Raven - Reissues album review
Furious early fruits of the NWOBHM’s chief power trio
Although routinely overshadowed by Venom and Motörhead in the pages of metal history, Raven did more than most to inject the genre with the youthful vitality and snotty aggression that eventually led to the birth of thrash. Now well into their fifth decade as a band, the Geordie trio deserve to be properly reassessed, and these reissues of their first and third studio albums, and 1984’s almost comically vicious Live At The Inferno (7/10), offer a sturdy starting point.
Listening to 1981’s Rock Until You Drop (8/10), it’s hard to recall another debut album from the last 36 years that erupts with quite so much electrifying intensity. Songs like Hell Patrol and Over The Top are harder, faster and more powerful than anything else that was going on at the time.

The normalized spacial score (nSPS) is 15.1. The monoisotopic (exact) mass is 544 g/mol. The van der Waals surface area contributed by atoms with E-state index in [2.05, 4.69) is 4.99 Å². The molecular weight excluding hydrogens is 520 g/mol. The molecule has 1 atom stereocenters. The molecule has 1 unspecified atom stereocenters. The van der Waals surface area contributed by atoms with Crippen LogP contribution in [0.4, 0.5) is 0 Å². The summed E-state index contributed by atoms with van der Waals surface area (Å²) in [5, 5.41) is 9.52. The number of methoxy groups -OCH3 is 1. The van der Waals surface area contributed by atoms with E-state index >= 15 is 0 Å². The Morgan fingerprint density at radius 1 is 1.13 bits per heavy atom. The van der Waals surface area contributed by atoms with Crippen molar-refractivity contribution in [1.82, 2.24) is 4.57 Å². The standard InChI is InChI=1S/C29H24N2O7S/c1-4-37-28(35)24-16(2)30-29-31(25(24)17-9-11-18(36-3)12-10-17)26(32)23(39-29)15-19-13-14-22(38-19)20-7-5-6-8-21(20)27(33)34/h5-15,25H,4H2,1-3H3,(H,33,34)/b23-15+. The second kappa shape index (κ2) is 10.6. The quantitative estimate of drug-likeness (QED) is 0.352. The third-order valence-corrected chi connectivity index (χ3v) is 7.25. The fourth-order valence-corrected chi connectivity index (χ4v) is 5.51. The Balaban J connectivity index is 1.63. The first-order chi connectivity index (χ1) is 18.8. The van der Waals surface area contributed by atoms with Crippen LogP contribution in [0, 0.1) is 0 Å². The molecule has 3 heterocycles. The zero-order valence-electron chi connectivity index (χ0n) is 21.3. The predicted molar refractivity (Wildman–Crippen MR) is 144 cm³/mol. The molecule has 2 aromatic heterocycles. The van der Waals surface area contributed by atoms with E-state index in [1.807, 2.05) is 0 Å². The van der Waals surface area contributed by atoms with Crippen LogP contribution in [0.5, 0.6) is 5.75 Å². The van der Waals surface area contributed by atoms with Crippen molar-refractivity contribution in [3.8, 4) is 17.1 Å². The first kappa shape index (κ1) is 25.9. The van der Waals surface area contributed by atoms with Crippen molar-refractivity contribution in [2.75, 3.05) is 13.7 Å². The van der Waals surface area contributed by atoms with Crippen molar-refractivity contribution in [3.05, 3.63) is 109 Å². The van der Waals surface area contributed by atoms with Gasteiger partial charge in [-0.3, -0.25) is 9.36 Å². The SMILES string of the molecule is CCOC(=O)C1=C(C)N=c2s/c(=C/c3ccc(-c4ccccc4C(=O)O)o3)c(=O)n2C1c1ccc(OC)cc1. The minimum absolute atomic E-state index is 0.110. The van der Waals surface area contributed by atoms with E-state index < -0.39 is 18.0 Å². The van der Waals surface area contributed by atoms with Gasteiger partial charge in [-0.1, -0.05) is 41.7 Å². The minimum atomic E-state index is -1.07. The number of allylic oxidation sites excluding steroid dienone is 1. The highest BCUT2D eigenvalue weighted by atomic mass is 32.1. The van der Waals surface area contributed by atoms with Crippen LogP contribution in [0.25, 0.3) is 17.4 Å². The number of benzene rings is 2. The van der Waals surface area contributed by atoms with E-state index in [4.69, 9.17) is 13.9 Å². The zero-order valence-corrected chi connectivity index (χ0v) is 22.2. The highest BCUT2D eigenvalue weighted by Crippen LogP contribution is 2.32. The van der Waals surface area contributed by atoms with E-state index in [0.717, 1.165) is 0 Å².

Brothers John and Mark Gallagher’s precise chops and drummer Rob Hunter’s unrelenting momentum add to a sense that Raven were bullying heavy metal into the future, with mad eyes and shit eating grins plastered all over their lager-stained faces.
1983’s All For One (9/10) is even better, not least because it features Mind Over Metal and Hung Drawn And Quartered, two of the most ridiculously exciting metal songs ever recorded, plus Athletic Rock, a thunderous showcase for John Gallagher’s insane falsetto. Even ignoring a truly unhinged cover of Born To Be Wild that numbers among five bonus tracks, it’s an outright classic.